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Acer Aspire ES1-111-C56A Netbook Review

Little companion. Netbooks still have a purpose. A small, light, and portable Windows device does not have to be expensive. But what can the buyer expect for a price below 250 Euros (~$310)?

For the original German review, see here.

Netbooks are still big - in the truest sense of the word because they have grown over time. When looking back at the netbook pioneer, the first Eee PC, it was the smallest of its category with a screen size of just 7-inches. The screens in the successors and competition netbooks have grown quickly, though. The small, affordable laptops even challenged the big devices and proved that a Windows device does not have to weigh three kilograms.

The netbook-hype has long ebbed off. On the one hand, smartphones and tablets boomed, and on the other hand, the boundary between laptop and netbook faded at some point. Nevertheless, the small and affordable devices are not yet completely extinct and have found a right to exist in a niche. The modern netbook, such as the tested Acer Aspire ES1-111 here, usually features an 11.6-inch screen and has a resolution of 1366x768 pixels. The installed processing chip in our case is an Intel Celeron N2840. The little device is sold for below 250 Euros (~$310).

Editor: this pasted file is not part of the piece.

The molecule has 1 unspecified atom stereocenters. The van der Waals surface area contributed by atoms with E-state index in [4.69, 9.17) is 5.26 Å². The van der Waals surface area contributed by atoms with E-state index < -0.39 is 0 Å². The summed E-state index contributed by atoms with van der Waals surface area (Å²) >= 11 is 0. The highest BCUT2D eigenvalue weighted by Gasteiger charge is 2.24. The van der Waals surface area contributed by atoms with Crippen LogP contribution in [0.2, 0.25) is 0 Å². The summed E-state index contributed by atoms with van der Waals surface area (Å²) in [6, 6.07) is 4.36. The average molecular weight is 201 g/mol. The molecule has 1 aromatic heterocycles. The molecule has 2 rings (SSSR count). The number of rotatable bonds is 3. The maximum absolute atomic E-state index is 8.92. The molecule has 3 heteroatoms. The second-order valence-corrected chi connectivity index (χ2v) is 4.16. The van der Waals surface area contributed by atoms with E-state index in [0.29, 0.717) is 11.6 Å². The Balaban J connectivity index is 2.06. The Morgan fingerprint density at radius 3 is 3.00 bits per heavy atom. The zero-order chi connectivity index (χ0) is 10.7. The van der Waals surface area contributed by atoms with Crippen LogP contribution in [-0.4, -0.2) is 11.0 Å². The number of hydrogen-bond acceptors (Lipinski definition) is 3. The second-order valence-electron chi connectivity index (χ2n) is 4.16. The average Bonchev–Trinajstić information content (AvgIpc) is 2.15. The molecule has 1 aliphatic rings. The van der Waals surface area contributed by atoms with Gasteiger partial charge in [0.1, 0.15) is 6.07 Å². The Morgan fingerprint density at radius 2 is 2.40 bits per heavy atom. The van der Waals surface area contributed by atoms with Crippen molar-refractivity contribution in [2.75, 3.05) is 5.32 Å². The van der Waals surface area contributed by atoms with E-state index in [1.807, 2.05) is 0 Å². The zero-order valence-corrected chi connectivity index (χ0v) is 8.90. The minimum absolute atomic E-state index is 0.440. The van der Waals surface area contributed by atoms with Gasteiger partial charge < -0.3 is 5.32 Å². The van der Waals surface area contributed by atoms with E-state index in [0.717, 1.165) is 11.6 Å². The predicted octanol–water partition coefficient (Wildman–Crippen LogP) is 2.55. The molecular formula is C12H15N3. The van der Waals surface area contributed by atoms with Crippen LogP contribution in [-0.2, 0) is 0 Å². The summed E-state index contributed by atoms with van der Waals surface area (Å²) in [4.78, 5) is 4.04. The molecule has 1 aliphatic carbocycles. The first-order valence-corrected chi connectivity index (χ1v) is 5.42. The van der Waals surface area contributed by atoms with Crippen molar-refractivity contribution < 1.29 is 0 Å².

However, the buyer will have to waive quite a few things. For example, a high-capacity hard drive; the Aspire only sports a 32 GB flash storage. Netbooks do not have an optical drive from the outset. It also only has a very limited connectivity. However, the low price involves a lightweight and compact browsing machine and typewriter based on the latest and full-blown Windows OS.

Acer's netbook is also available with a 500 GB hard drive, for example as the Aspire E3-111. Other netbooks, such as Lenovo's S20-30, are also found in this price range.

Case & Connectivity

Acer's Aspire ES1-111 features black and matte plastic all over. The surface is adorned with a subtle pattern, which enhances the device's looks a bit. Although the surfaces are not glossy, they are susceptible to fingerprints, and the user will eternally be polishing the device.

As to build, we did not discover any flaws on the review sample. The compact design makes the netbook quite resistant to warping and locally applied pressure. Since there is no hard drive, the device is also less sensitive to shocks. It will not take damage right away when it is not handled with utmost care.